last update   3/21/17

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Mills Geological

High-quality, identified petrified wood and plant fossils from around the globe


Our Featured Specimen



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Beth and Jim

Jim@millsgeological.com



Palm fiber with roots Palmoxylon & Rhizopalmoxylon

Tertiary

Indonesia

** To our way of thinking, the very best palm slabs have some indication of roots on the periphery.  That philosophy often means having to get one in a larger size, maybe even in a wall-sized slab.  This is a medium-sized, very special example of Indonesian palm with well-preserved rootlets.  Since palms send out adventitious roots as they grow taller, the presence of roots on the periphery indicates that the slab is indeed a perfectly complete round and it was cut from a trunk location fairly close to ground level.  This one is a spectacular piece with not only the rootlets on the edges, but a great pattern in the center. The blue agate is actually filling in cavities produced by heart rot fungus. Palms (and other monocots) are particularly susceptible to heart rot because they don’t have the capability of producing toxins to protect themselves (for example, like terpenes in conifers which are mobilized in the medullary rays).  

Check out the nice preservation of the roots in our close-up photos to the right.  Terrific specimen!

12” x 10” on the polished face; 5/8” thick slab    $290

Note: This specimen immediately qualifies for our discount of 10% on orders over $200, and layaways are accepted!


Tucson Show 2017

Limb cast (Incertae sedis)

Tropico Group, Miocene

Boron Dry Lake near Mojave, California

** This limb cast could fool you – it looks like it has good preservation of the medullary rays but indeed there is inadequate preservation of the woody fine structure to determine any taxonomic affinity.  That does not limit the desirability of this piece!   The color and pattern are simply superb, and the fact that it was wood is not in dispute.  The proximity of Boron Dry Lake to Los Angeles -- and the top quality of the agate here -- caused this area to be totally collected out by the early 1970s.  Much of the material went for costume jewelry, not collector specimens, and this piece is a prime of example of why.  For the agate collector in you, this is one you will want to have for its beauty, its locality, and its agatized charm.   We are seeing less and less Boron on the market, so don’t let this one pass you by.  

2" x 2.25" on polished face; end cut varying up to 1" thick   $39

Conifer Limb (Natural and unpolished)

Trout Creek formation    Miocene

** There is just no other word to describe this 2.5” long limb section other than “charming.”  Fantastic exterior morphology, complete with knot, superb definition of rings, and some pretty autumnal color – all in one neat little package.  The opalized nature of the face of this wood makes it appear that it has been polished but, surprisingly, it has not!  This is the limb that we all hope to find on the ground in its natural state, but it would be a rare occurrence indeed.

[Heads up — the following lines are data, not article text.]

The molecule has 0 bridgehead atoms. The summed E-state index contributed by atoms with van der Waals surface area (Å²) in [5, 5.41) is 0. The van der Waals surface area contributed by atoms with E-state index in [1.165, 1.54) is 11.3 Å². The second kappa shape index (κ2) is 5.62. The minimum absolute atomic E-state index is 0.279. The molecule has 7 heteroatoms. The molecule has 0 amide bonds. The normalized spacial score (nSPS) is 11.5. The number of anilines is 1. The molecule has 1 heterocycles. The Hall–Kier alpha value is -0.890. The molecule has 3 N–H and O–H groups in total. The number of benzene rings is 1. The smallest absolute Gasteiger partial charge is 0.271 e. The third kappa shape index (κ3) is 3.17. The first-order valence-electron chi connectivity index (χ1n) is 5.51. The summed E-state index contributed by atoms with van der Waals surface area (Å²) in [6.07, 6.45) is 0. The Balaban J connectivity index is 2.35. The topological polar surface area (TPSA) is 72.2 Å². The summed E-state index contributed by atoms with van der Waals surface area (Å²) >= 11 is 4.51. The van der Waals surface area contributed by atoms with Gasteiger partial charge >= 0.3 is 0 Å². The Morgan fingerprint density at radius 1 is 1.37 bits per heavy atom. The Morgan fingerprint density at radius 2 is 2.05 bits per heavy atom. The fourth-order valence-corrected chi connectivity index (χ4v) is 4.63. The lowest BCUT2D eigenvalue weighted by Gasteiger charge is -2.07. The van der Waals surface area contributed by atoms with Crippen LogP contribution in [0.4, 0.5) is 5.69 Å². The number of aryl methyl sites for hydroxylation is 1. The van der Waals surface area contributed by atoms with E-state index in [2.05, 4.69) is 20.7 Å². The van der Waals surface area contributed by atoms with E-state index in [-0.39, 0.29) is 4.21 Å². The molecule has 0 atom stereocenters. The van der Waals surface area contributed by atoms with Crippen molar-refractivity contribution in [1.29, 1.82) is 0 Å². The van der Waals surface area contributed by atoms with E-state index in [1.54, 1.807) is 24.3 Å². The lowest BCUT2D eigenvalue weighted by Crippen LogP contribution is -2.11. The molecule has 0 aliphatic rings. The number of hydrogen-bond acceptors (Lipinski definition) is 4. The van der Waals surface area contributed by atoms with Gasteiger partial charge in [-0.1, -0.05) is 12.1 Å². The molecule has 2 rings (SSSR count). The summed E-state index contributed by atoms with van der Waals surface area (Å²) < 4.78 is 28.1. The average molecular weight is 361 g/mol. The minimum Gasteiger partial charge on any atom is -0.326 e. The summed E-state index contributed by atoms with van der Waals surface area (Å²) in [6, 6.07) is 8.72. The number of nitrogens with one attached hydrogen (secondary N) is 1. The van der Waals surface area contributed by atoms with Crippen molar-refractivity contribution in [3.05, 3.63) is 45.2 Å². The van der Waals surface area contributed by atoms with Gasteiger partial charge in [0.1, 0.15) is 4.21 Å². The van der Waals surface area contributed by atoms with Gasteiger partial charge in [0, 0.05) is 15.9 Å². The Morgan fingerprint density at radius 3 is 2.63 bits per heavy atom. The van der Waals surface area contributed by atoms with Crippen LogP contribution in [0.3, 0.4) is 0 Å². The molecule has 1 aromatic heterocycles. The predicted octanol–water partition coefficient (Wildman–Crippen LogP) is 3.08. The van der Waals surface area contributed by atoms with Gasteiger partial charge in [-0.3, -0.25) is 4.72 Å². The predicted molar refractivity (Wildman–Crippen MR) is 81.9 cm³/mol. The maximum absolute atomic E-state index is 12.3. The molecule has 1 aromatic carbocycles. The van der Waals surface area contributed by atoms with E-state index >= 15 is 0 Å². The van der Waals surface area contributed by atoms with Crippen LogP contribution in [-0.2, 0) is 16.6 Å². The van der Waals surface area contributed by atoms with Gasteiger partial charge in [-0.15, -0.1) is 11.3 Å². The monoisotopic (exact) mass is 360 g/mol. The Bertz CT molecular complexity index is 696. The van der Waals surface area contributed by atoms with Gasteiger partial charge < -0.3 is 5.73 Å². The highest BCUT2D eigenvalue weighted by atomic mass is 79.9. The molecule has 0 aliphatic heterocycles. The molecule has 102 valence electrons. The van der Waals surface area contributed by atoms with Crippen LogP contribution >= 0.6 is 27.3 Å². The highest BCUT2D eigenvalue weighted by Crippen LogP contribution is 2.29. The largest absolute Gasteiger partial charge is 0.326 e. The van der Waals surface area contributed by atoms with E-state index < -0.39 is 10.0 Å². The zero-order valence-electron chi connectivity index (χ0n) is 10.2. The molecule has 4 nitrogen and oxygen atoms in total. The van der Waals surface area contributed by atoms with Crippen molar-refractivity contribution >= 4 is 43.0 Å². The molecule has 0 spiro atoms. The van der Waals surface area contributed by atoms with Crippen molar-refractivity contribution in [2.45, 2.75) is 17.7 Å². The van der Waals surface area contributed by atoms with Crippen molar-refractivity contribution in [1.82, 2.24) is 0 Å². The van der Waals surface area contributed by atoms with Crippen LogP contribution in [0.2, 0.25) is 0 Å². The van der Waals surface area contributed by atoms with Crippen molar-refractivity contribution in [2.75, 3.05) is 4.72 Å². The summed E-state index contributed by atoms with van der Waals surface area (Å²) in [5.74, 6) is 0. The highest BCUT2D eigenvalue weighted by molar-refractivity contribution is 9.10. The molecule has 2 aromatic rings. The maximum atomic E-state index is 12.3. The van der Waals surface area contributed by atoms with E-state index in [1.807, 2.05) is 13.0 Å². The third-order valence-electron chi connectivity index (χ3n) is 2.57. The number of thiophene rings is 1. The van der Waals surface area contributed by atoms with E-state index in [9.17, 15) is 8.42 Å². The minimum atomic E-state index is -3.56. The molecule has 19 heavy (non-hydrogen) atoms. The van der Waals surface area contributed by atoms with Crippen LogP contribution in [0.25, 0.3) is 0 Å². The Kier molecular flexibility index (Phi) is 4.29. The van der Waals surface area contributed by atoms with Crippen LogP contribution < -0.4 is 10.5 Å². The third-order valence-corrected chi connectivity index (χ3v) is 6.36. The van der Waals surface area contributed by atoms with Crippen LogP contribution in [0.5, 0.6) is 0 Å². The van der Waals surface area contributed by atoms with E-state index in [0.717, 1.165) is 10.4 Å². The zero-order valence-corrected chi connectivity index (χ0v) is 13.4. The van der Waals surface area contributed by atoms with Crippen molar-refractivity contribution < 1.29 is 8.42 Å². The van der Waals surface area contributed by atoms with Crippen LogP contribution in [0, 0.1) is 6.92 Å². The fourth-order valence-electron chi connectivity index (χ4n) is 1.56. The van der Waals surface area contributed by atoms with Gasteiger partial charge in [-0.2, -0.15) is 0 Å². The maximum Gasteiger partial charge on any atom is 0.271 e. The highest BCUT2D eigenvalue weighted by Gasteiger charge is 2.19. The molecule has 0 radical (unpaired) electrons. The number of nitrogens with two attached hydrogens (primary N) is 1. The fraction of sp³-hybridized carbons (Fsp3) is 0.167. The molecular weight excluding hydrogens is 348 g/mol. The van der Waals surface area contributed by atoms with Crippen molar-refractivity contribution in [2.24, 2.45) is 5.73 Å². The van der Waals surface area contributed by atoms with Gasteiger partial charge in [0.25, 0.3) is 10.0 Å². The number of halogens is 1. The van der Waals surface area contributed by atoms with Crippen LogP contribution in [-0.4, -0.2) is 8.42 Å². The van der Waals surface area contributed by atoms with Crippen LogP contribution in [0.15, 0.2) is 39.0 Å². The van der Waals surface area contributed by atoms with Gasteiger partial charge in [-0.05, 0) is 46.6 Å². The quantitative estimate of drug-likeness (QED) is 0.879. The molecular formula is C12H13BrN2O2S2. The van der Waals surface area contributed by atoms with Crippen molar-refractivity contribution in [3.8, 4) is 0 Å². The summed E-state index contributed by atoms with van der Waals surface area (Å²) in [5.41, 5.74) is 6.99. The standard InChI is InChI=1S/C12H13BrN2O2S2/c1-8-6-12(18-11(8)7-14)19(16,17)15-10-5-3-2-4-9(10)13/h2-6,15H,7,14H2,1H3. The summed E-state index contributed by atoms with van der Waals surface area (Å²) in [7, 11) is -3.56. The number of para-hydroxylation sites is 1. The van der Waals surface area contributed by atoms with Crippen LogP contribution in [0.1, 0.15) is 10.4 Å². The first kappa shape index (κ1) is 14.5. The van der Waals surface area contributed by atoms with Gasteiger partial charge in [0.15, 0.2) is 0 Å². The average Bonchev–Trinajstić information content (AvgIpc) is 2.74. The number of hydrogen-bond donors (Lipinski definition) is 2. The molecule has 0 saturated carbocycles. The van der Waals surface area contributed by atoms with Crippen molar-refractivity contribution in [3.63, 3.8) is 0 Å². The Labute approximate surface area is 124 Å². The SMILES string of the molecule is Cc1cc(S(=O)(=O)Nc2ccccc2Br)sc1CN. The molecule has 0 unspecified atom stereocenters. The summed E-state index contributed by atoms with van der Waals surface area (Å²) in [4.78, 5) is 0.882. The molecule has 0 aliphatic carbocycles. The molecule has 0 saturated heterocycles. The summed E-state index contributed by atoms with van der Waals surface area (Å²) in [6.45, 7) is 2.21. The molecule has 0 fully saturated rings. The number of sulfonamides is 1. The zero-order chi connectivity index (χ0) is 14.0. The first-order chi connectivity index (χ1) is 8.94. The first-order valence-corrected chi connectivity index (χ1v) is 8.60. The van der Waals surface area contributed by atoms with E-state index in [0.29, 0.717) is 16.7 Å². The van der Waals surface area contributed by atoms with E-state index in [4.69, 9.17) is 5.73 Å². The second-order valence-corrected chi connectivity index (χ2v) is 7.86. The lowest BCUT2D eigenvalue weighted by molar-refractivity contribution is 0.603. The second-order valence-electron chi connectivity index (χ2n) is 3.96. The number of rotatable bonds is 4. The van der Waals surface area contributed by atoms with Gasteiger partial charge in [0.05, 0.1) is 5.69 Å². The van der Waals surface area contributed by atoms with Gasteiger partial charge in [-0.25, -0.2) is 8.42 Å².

1” diameter on the unpolished face; 2.5” long limb section   $19

Haw (Viburnum sp.)

Late Oligocene to Early Miocene, Mehama Volcanics in the Little Butte Formation

Sweet Home area, Willamette Valley, Oregon

** Beautiful slab - with bark that is preserved on approximately half of its circumference.  We don’t see a lot of Sweet Home wood with bark, but in this slab the bark is either “frozen” in or on the edge of that band of white agate on the periphery.  Since bark (phloem) is more porous than wood (xylem), it tends to swell up faster with water than the wood (think of cork which is made from the bark of oak trees).  This log was underwater so that the bark actually pulled away from the wood when the pond in which it was waterlogged was covered by volcanic ash to begin the petrifaction process.  The space between the bark and wood was later filled in with the first precipitation of chalcedony from percolating groundwater.  The vascular structure of the wood is well preserved in several small portions of the slab.  Vessels are quite small (under 50 microns), evenly distributed throughout the growth ring and exclusively solitary.  Like the modern North America species of Haw, the rays are nearly invisible – tending to be only a single cell wide.  (See photomicrograph right.)  Modern species of European Haw tend to have somewhat wider rays than their North American cousins.

4.5” x 4” on polished face; 5/16” thick slab   $45


Unidentified species (Incertae sedis)

Golden Valley Formation Eocene

Cedar Canyon, near Medora, North Dakota

** This specimen, which comes from river gravels on private ranchlands near Cedar Canyon in the far western edge of North Dakota comes from the same Eocene Golden Valley Formation that outcrops with fossil wood in the nearby Theodore Roosevelt National Park, where the fossil forest is preserved for future generations.  It is a good example of a locality where small rounds are very scarce and the more common large rounds tend to be measured in feet, not inches. Indeed, you can find quite a few really large chunks of petrified wood from North Dakota on the market - it is mostly being sold as landscape material and likely is not anything near a complete round with a center pith. So we were quite pleased to obtain material that is appropriately-sized for display cabinets and drawers. The limb was dramatically attacked by fungal activity prior to petrification so we are unable to obtain a diagnosis of species of plant Family affiliation.  Nevertheless, it is a really attractive slice for the collector who favors aesthetics over all else!

3.5" x 2.5" on the polished face; 1/2" thick slab  $45

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